This chapter about the Juneteenth celebration at Galveston Island has helped me walk further along a new path of truth in America’s history. This passage, written by a young black man, also speaks to me, an older white woman, who learned history in a similar way with white-washing and lies to hide the deeper truths of white supremacy that people didn’t want to say aloud. We are also seeing it in our lived day-to-day history in this, the 21st century.
I watched these young people read to the audience parts of history that placed our country in context. I felt, in that moment, envious of them. Had I known when I was younger what some of these students were sharing, I felt as if I would have been liberated from a social and emotional paralysis that for so long I could not name—a paralysis that had arisen from never knowing enough of my own history to effectively identify the lies I was being told by others: lies about what slavery was and what it did to people; lies about what came after our supposed emancipation; lies about why our country looks the way it does today. I had grown up in a world that never tired of telling me and other Black children like me all of the things that were wrong with us, all of the things we needed to do better. But not enough people spoke about the reason so many Black children grow up in communities saturated with poverty and violence. Not enough people spoke about how these realities were the result of decisions made by people in power and had existed for generations before us.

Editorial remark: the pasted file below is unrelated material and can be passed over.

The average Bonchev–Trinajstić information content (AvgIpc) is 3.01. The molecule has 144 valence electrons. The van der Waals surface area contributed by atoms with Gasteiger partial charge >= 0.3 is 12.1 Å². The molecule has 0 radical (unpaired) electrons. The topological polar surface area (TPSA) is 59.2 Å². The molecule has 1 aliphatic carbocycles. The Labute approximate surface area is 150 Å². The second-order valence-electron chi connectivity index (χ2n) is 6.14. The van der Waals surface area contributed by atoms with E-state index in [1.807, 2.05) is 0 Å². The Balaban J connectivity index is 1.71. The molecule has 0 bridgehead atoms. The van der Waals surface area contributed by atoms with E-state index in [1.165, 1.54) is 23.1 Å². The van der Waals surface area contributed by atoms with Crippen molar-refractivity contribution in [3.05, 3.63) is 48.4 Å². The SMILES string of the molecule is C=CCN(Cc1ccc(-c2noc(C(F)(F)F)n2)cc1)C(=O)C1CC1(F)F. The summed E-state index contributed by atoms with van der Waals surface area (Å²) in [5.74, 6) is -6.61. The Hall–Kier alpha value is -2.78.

Smith, Clint. (2021) How the Word Is Passed, Little, Brown and Company. Kindle Edition.
For so long
arisen from history
lies told about slavery
lies about our country
Not enough people
realities of power
for generations before us
I’m trying to find a balance in how to read these rich chapters. For the first few chapters, I highlighted things I wanted to remember on my Kindle. This time I took notes in a journal. After three pages of notes and two poems, I was still only half finished with the chapter. Hmmm…I’ll keep trying.